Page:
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A British Trades Union, formerly known as The Miners’ Federation of Great Britain but changed its name to the National Union of Mineworkers ( or NUM) on the nationalisation of the British Coal Industry in 1945.

Its membership streadily declined in the following years from 533,000 to under 250,000 by the early 1980's. This did not prevent the Union from continuing the mineworkers reputation for being the most militant around and famously implemented an overtime ban in 1973 that lead to the three day week and got the credit for bringing down the British Conservative government.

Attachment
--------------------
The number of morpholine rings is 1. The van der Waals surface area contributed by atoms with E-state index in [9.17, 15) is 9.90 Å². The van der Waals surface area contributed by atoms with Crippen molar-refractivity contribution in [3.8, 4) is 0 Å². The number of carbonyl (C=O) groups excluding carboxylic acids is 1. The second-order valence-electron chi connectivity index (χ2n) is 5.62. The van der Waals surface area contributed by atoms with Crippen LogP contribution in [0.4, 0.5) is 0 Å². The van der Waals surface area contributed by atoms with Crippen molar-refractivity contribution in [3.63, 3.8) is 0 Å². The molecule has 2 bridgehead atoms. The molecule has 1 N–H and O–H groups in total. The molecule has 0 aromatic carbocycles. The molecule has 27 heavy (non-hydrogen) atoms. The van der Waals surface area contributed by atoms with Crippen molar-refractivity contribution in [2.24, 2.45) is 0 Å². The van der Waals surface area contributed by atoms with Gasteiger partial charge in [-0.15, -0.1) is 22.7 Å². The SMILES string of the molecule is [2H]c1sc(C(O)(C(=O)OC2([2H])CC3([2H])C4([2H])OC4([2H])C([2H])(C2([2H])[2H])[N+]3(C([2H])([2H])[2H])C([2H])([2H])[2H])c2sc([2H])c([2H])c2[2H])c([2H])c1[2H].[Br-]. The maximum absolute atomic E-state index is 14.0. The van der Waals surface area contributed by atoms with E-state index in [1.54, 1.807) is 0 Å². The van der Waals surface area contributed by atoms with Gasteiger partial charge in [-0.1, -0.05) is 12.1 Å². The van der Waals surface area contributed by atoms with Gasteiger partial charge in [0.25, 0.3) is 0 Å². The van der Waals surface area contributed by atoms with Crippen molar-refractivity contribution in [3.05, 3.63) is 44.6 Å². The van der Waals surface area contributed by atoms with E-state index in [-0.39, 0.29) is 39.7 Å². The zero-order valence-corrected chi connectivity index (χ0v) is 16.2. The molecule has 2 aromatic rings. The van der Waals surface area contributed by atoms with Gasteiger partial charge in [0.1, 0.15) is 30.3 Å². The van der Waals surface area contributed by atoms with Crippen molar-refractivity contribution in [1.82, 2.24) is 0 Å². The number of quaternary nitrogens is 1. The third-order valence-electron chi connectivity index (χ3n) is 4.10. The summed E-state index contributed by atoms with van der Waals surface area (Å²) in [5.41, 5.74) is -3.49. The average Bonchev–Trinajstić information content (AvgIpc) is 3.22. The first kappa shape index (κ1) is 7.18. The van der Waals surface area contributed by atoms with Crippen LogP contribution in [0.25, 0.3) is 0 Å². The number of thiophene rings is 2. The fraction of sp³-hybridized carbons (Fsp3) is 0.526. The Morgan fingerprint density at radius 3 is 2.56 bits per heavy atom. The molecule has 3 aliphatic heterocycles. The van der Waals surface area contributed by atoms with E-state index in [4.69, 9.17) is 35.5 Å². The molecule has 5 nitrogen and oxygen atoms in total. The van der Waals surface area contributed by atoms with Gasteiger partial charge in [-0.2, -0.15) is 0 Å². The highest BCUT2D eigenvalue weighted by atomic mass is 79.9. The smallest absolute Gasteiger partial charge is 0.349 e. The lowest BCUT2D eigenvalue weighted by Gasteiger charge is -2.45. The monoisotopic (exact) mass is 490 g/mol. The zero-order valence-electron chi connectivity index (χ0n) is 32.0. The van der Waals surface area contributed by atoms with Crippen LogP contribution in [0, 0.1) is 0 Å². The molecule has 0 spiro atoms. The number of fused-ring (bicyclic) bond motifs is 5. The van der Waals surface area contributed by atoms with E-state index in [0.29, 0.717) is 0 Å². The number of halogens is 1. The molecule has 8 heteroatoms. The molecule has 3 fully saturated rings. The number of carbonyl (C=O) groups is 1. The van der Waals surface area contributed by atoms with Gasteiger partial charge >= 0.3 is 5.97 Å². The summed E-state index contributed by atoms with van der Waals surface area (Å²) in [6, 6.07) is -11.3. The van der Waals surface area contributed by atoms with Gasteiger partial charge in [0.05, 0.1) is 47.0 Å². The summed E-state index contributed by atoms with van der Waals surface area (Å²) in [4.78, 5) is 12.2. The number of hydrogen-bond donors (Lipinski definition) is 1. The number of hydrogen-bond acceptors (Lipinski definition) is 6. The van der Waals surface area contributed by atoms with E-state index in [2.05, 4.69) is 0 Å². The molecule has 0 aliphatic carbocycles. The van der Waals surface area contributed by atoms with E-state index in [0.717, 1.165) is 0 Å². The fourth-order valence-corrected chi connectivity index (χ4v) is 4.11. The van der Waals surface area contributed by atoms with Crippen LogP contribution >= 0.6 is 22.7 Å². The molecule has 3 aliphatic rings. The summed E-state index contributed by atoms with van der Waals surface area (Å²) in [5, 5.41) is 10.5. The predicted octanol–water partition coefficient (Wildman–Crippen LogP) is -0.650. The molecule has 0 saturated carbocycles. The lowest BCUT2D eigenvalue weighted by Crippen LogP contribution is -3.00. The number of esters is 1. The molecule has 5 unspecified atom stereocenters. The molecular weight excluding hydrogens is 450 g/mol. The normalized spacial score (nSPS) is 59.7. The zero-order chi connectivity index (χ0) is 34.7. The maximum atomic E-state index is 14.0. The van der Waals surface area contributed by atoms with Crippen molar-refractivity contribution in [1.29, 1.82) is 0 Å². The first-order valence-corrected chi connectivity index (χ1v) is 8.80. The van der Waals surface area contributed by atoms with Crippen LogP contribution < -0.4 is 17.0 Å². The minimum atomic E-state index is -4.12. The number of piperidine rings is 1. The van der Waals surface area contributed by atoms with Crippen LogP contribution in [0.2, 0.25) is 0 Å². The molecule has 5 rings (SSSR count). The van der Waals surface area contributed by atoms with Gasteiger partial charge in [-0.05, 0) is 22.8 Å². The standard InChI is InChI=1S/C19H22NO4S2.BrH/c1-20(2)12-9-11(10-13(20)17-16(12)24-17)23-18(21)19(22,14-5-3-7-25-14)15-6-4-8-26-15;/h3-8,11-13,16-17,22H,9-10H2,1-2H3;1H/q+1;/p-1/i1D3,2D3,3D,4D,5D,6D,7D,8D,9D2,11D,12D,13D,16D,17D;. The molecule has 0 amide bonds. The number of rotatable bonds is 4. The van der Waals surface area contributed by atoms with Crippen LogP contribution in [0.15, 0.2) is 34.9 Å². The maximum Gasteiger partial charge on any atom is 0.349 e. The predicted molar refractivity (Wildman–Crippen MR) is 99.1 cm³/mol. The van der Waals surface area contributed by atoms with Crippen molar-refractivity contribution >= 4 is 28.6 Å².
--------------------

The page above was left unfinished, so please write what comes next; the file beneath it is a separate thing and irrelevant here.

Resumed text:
Under the leadership of Arthur Scargill they tried much the same trick in 1984 but failed. The Nottinghamshire miners and many others refused to strike and formed their own Union of Democratic Mineworkers; the government had ensured there was sufficient coal stocks on hand to keep the power stations going and in May 1985 the strike was abandoned.

The NUM now has a membership of less than 5,000 and falling as the last of the British Coal Industry fades away.

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